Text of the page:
The bosses of the big four banks are facing a grilling from Senators at an inquiry into rural and regional branch closures, amid accusations they are abandoning country Australia.
The chief executives of Commonwealth Bank, ANZ, NAB and Westpac are appearing before the inquiry, which is being run by the Senate committee on rural and regional affairs and transport, at Parliament House in Canberra on Wednesday.
NAB accused of recording “misleading” data to justify branch closures
Labor Senator Linda White has accused National Australia Bank of recording “misleading” statistics to justify branch closures that were in well used.
Senator White accused the bank of failing to capture general business activities, including signing documents or changing account details, rather than just measuring cash transactions when determining branch closures.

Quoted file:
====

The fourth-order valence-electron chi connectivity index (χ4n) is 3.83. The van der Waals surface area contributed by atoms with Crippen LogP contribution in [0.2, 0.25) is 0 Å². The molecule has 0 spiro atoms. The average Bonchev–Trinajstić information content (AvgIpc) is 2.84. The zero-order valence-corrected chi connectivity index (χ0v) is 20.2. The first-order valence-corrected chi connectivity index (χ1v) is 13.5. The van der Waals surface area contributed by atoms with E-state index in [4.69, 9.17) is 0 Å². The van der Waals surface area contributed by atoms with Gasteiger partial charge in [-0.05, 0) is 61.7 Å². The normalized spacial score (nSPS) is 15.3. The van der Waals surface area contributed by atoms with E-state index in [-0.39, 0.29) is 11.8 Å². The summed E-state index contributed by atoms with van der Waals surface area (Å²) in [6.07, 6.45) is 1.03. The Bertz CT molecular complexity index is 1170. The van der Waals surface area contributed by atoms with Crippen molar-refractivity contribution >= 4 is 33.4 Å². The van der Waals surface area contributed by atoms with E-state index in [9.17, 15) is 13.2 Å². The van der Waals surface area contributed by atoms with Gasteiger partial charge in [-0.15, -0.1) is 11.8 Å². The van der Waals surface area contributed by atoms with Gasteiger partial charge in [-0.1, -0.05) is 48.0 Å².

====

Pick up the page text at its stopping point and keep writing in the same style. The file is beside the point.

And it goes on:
“Don’t you think it’s a bit misleading though that you haven’t given the true picture you just use. You use statistics that are very limited to justify closing branches,” she said.
NAB executive Krissie Jones responded, saying “it’s not a formula that we use” when determining branch closures and that Westpac monitored foot traffic.
NAB chief executive Ross McEwan knocked back Senator White’s suggestion, arguing that Westpac was not “looking for reasons to close branches”.
“We are there to service our customers but there comes a point where not enough people are coming in to make that service viable.
“That is just one factor we look at when we make a broader decision around the future of a branch.”